Mordecai and Esther: The Saving of a Nation

In the book of Esther, we see the incredible example of how the holy desperation of one person can change the course of history. Let me set the stage for you. The people of God lost the presence, provision, and protection of their heavenly Father because they dealt lightly with the things of God. As a result, they were conquered, captured, and spent seventy years in Babylon.

Babylon itself was conquered by a nation called Medo-Persia, and King Cyrus eventually allowed the people of God to return home to rebuild the temple and testimony that they had lost on the earth.

When God has a plan for His people, the devil will come up with a counterplan, and it always involves oppression, threats, and even death. This theme is common all the way through history, and we see it in the book of Esther. Imagine, if those who plotted to kill all the Jewish people in that day had been successful, we can conclude that the temple would not have been rebuilt. Jewish history would be entirely different; in fact, it would have affected all of history!

So, what was God’s plan to thwart this scheme of darkness? Of course, we typically consider Esther to be the marquee player in this whole story because she was the queen. She prayed, fasted, went before the king, and petitioned him. However, I want to suggest to you that the real hero of this story is a man called Mordecai.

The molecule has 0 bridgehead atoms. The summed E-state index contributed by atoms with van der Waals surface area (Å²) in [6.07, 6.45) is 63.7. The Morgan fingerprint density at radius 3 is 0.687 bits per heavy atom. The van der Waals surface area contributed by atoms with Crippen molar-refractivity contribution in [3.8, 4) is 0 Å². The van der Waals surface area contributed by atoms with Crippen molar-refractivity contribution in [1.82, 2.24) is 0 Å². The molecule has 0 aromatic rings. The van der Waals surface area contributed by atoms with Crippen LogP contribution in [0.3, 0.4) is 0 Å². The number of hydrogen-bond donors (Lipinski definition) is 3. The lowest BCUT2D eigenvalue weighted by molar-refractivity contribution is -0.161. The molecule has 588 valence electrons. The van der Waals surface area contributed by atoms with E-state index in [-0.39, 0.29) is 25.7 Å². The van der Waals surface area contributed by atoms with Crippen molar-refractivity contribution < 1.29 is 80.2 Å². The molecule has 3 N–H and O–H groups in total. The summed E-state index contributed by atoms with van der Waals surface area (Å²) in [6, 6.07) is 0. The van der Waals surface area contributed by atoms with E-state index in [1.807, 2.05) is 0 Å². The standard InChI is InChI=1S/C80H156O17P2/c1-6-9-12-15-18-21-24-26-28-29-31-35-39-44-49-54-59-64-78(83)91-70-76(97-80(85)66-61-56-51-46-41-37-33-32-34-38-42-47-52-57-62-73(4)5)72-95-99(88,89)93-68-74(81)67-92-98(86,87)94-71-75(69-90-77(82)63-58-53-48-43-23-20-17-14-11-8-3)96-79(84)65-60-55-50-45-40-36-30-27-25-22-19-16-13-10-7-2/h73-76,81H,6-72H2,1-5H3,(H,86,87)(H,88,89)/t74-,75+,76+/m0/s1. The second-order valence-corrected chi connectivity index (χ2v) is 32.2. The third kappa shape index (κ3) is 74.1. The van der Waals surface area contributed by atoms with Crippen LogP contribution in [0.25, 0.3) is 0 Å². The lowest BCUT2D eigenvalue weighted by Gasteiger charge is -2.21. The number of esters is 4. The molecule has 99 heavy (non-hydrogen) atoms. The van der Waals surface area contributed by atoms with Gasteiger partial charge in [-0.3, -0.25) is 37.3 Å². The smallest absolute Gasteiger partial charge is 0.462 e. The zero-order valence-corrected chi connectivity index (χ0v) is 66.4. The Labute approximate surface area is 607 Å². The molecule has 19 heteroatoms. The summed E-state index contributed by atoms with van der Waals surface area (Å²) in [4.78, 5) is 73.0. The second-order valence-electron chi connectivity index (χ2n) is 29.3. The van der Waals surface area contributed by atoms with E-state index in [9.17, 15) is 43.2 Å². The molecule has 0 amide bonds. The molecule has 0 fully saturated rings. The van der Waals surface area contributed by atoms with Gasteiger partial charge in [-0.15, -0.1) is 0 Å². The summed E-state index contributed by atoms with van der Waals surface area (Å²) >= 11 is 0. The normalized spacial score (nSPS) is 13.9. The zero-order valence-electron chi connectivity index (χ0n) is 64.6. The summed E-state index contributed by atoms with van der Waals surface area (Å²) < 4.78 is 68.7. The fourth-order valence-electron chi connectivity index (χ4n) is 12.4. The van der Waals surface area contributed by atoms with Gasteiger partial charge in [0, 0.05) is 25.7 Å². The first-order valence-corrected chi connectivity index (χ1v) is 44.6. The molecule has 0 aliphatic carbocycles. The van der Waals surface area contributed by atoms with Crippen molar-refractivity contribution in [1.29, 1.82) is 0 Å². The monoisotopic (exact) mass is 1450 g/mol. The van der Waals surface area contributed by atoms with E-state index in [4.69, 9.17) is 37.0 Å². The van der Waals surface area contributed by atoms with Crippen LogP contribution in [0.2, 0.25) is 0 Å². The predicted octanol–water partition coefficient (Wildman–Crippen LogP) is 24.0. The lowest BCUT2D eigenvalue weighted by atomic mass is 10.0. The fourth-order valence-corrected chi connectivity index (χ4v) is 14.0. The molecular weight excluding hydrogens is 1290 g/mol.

Passing the Baton

Now the Persian king had issued a decree that the people of God should be eliminated. When the story reached Mordecai, a family member of Queen Esther—the wife of the king—he began to intercede.

“[Mordecai] tore his clothes and put on sackcloth and ashes, and went out into the midst of the city. He cried out with a loud and bitter cry. He went as far as the front of the king’s gate, for no one might enter the king’s gate clothed with sackcloth” (Esther 4:1–2). Here was a man whose heart was gripped with holy desperation, but not for himself. That is where prayer finds its power—when we finally get away from our own struggles and trials. This was not just about “God, save me,” but rather “God, save Your people.” He was just a lone voice, dressed in sackcloth and ashes, repenting for the sins of his people as much as he knew how.

Notice that Mordecai went as far as he could physically go. In a sense, this was a picture of someone going as far as he could go in his prayer. He was like a runner in a multi-person relay race. He ran as far as he could and then stretched out the baton to someone in his family who was supposed to be the next runner. The problem is, the next runner did not even know that there was a race, let alone that she was supposed to be the closer of this race! Unfortunately, this is exactly what can happen to us.

“And in every province where the king’s command and decree arrived, there was great mourning among the Jews, with fasting, weeping, and wailing; and many lay in sackcloth and ashes. So Esther’s maids and eunuchs came and told her, and the queen was deeply distressed. Then she sent garments to clothe Mordecai and take his sackcloth away from him, but he would not accept them. Then Esther called Hathach, one of the king’s eunuchs whom she had appointed to attend her, and she gave him a command concerning Mordecai, to learn what and why this was” (Esther 4:3–5). In other words, “What is going on with my cousin, Mordecai? Why is he doing this?”